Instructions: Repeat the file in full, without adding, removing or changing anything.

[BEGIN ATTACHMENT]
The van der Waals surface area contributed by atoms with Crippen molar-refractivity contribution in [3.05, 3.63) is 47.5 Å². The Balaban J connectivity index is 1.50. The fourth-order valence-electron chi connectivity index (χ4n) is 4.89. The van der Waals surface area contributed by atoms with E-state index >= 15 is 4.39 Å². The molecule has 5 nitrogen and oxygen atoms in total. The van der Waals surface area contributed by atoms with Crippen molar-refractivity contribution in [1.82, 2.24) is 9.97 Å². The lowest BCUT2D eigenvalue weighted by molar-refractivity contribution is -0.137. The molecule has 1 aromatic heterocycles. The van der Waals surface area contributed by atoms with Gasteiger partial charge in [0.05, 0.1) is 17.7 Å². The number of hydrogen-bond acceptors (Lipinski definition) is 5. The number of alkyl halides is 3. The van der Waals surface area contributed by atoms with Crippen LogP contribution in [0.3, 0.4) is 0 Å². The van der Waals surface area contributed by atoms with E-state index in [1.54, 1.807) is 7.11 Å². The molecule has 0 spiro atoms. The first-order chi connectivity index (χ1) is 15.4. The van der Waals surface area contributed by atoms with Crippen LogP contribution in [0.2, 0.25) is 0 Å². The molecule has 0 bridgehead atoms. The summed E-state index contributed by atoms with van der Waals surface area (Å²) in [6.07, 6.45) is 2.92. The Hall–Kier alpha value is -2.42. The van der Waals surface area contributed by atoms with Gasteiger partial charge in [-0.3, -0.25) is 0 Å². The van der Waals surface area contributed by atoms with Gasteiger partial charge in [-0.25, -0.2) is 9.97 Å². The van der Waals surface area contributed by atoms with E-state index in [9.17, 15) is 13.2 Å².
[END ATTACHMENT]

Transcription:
The van der Waals surface area contributed by atoms with Crippen molar-refractivity contribution in [3.05, 3.63) is 47.5 Å². The Balaban J connectivity index is 1.50. The fourth-order valence-electron chi connectivity index (χ4n) is 4.89. The van der Waals surface area contributed by atoms with E-state index >= 15 is 4.39 Å². The molecule has 5 nitrogen and oxygen atoms in total. The van der Waals surface area contributed by atoms with Crippen molar-refractivity contribution in [1.82, 2.24) is 9.97 Å². The lowest BCUT2D eigenvalue weighted by molar-refractivity contribution is -0.137. The molecule has 1 aromatic heterocycles. The van der Waals surface area contributed by atoms with Gasteiger partial charge in [0.05, 0.1) is 17.7 Å². The number of hydrogen-bond acceptors (Lipinski definition) is 5. The number of alkyl halides is 3. The van der Waals surface area contributed by atoms with Crippen LogP contribution in [0.3, 0.4) is 0 Å². The van der Waals surface area contributed by atoms with E-state index in [1.54, 1.807) is 7.11 Å². The molecule has 0 spiro atoms. The first-order chi connectivity index (χ1) is 15.4. The van der Waals surface area contributed by atoms with Crippen LogP contribution in [0.2, 0.25) is 0 Å². The molecule has 0 bridgehead atoms. The summed E-state index contributed by atoms with van der Waals surface area (Å²) in [6.07, 6.45) is 2.92. The Hall–Kier alpha value is -2.42. The van der Waals surface area contributed by atoms with Gasteiger partial charge in [-0.3, -0.25) is 0 Å². The van der Waals surface area contributed by atoms with Gasteiger partial charge in [-0.25, -0.2) is 9.97 Å². The van der Waals surface area contributed by atoms with E-state index in [9.17, 15) is 13.2 Å².